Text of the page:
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A brown pelican covered in oil sits on the Louisiana coast in June 2010. Oil from the <em>Deepwater Horizon</em> has affected wildlife throughout the Gulf of Mexico. (Charlie Riedel / AP)
Press Release April 18, 2024

Gulf and Environmental Groups React to Congressional Letter Calling on Interior Department to End Rubber Stamping of Offshore Oil Drilling Projects

Letter comes on eve of the 14th anniversary of the BP Deepwater Horizon spill

The Cheswick Generating Station in 2010. Prior to the Mercury and Air Toxics Standards, oil-burning and coal-burning power plants largely avoided restrictions on emissions of hazardous air pollution. (Chris Jordan-Bloch / Earthjustice)
feature April 12, 2024

Historic Environmental Protections are Up Against the Deadline

The Biden administration must get rulemakings over the finish line this spring to solidify climate and health protections ahead of political uncertainty.

The Suncor refinery in North Denver. (Martin do Nascimento / Earthjustice)
Press Release April 8, 2024

Conservation and Environmental Justice Groups File Administrative Appeal of Suncor Water Permit

Groups seek lower PFAS limits and shorter compliance schedules to help protect communities

Drinking water is one of the most common routes of exposure to PFAS. PFAS have polluted the tap water of at least 16 million people in 33 states and Puerto Rico, as well as groundwater in at least 38 states.
(Yipeng Ge / Getty Images)
Update: Victory April 10, 2024

New Limits on PFAS in Drinking Water Will Protect Communities Across the U.S.

Highly toxic PFAS chemicals are present in the drinking water of as many as 200 million Americans.

Press Release February 9, 2024

EPA’s Delayed Mercury Limits for Taconite Plants Fall Short

The rule doesn’t reduce taconite facilities’ dangerous mercury emissions enough

Solar panels at the Truckee Meadows Community College in Reno, Nevada. (Black Rock Solar / CC BY 2.0)
Press Release April 4, 2024

Earthjustice Praises Announcement of New Climate Funds Awardees to Turbocharge Climate and Environmental Justice Investments in Disadvantaged Communities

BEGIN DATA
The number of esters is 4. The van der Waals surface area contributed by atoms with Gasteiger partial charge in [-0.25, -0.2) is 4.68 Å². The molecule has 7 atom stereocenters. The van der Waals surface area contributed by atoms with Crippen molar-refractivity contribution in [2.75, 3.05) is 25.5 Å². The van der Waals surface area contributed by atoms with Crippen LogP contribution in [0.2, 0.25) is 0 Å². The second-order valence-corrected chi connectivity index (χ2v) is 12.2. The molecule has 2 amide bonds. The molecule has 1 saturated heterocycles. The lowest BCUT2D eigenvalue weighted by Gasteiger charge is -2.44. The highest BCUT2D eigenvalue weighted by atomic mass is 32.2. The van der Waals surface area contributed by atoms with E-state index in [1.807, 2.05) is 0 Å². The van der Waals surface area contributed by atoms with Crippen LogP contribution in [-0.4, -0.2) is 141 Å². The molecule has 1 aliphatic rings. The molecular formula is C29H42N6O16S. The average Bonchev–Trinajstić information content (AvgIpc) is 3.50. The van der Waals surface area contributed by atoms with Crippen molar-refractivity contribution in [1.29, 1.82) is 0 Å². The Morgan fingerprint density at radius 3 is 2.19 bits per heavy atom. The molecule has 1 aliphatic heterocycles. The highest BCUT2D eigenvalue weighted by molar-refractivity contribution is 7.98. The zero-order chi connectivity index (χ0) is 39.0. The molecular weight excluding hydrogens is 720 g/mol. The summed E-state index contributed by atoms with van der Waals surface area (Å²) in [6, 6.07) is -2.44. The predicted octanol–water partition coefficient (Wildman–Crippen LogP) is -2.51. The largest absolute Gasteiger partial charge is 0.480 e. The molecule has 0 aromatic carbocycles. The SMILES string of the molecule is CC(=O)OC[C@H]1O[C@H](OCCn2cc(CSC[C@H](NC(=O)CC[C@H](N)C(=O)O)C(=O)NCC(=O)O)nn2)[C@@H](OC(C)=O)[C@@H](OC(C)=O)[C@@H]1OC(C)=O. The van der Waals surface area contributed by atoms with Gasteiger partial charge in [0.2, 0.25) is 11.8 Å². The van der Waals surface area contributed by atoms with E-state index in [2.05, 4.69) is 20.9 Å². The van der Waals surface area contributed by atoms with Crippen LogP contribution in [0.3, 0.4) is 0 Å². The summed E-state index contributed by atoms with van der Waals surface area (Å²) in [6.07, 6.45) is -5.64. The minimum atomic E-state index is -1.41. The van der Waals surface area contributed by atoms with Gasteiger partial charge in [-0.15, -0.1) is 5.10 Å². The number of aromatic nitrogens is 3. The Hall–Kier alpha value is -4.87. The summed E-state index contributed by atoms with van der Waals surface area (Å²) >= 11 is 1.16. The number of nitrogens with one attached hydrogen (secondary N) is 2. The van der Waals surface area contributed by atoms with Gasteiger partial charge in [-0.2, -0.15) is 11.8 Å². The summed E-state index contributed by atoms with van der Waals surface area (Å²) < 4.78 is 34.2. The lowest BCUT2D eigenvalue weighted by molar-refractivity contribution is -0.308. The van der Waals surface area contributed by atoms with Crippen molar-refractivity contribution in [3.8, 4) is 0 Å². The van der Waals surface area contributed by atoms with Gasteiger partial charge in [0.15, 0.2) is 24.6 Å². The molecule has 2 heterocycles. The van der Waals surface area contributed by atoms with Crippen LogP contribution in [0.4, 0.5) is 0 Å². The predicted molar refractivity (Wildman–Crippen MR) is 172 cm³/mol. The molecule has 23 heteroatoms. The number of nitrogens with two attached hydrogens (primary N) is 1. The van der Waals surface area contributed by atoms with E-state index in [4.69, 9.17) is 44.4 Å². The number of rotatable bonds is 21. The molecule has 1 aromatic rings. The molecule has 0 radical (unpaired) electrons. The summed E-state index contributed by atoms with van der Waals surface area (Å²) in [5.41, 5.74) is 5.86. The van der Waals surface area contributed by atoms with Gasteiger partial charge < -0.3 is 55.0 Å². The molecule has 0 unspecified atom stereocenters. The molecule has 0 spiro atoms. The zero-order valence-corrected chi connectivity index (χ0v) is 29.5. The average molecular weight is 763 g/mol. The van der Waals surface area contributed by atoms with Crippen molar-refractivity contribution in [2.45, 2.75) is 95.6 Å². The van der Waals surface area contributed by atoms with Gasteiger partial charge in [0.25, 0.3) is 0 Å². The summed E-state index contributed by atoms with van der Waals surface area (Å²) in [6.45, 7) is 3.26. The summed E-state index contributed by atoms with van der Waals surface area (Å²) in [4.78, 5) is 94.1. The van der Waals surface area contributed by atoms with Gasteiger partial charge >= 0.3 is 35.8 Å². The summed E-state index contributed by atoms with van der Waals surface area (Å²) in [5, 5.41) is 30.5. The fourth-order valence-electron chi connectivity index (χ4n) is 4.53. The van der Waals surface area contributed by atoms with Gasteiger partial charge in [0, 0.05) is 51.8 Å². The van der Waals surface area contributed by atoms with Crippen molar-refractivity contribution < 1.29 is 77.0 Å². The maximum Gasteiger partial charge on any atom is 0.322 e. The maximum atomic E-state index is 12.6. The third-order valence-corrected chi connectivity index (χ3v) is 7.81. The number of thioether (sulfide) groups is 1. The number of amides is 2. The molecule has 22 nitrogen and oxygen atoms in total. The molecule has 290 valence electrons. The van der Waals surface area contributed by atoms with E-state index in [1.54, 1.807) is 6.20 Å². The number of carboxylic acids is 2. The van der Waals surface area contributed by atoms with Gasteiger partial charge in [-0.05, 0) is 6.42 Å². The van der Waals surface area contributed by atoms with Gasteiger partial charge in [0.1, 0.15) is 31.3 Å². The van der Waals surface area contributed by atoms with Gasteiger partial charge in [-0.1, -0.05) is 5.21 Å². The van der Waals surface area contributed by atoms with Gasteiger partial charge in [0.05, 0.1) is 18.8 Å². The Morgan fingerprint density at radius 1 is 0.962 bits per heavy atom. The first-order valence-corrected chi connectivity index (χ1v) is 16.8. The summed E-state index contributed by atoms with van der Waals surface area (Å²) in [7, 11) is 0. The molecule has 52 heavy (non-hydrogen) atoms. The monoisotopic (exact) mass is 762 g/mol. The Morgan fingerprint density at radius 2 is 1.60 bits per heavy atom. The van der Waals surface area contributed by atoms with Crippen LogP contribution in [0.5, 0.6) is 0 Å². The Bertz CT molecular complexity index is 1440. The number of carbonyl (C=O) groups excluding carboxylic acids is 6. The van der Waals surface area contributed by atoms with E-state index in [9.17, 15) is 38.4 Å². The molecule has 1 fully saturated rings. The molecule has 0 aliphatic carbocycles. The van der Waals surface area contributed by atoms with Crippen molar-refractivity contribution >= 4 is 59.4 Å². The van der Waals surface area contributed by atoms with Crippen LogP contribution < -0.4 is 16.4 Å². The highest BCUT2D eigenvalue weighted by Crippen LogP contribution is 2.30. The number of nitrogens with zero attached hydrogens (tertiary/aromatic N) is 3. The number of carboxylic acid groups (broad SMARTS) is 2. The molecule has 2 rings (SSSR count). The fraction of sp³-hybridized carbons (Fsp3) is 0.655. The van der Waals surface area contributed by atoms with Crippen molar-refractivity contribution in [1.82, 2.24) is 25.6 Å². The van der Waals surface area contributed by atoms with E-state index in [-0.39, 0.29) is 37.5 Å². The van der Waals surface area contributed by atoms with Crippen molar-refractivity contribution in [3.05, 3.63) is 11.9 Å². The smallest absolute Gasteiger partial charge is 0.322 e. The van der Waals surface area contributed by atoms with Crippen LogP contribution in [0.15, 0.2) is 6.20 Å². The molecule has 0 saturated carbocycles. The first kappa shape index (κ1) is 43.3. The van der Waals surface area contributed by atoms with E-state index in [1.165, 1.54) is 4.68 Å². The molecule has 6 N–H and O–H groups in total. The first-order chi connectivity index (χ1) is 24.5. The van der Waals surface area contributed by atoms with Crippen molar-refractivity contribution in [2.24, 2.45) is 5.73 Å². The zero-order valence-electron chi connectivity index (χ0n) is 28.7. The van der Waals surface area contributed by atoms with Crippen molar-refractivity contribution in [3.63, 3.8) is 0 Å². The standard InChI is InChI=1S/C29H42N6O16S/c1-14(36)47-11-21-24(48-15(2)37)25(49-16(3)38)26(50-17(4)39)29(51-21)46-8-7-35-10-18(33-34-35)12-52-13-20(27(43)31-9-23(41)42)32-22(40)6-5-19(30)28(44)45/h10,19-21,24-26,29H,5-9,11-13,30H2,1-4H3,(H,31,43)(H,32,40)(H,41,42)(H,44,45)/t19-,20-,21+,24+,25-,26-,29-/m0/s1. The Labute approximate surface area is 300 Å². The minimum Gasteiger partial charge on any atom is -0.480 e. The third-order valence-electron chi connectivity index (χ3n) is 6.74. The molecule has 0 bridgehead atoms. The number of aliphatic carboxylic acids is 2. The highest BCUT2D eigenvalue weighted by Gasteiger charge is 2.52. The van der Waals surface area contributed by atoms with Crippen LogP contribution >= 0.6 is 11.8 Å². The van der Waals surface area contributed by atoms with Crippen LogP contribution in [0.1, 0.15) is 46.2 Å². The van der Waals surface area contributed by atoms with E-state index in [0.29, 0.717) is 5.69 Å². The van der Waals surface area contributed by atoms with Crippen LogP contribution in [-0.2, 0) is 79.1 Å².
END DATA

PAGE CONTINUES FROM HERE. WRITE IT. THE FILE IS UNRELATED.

$20 billion from the Inflation Reduction Act marks an unprecedented investment in local projects that reduce emissions, advance environmental justice, and lower energy costs

A worker in a steel mill checking the flow of molten steel before the casting process in Southern California.  (Robert Lachman / Los Angeles Times via Getty Images)
From the Experts April 11, 2024

From Ice Cream to Glass to Steel, California Needs to Think Big on Industrial Electrification

It’s time for the largest manufacturing hub in the country to develop a blueprint for zero emissions. Legislation like AB 2083 can get us there.

document March 27, 2024

Sign-on Letter: EPA LMWC March 2024

. It has been over thirty years since Congress told EPA to protect the public from the harms of this incinerator pollution, and environmental justice communities are still waiting for those protections. EPA has committed to advancing equitable outcomes in environmental justice communities and building meaningful engagement with these communities. The time to deliver on those commitments is now.

The Cheswick coal-fired power plant in Pennsylvania, reflected in a window of a home in Springdale, is among the hundreds of power plants likely covered by the Mercury & Air Toxics Standards.
(Chris Jordan-Bloch / Earthjustice)
feature April 5, 2023

The Mercury & Air Toxics Standards

When coal is burned in the U.S., most of the mercury in the coal no longer spews into our air — thanks to a federal rule that Earthjustice and our clients fought for and continue to defend.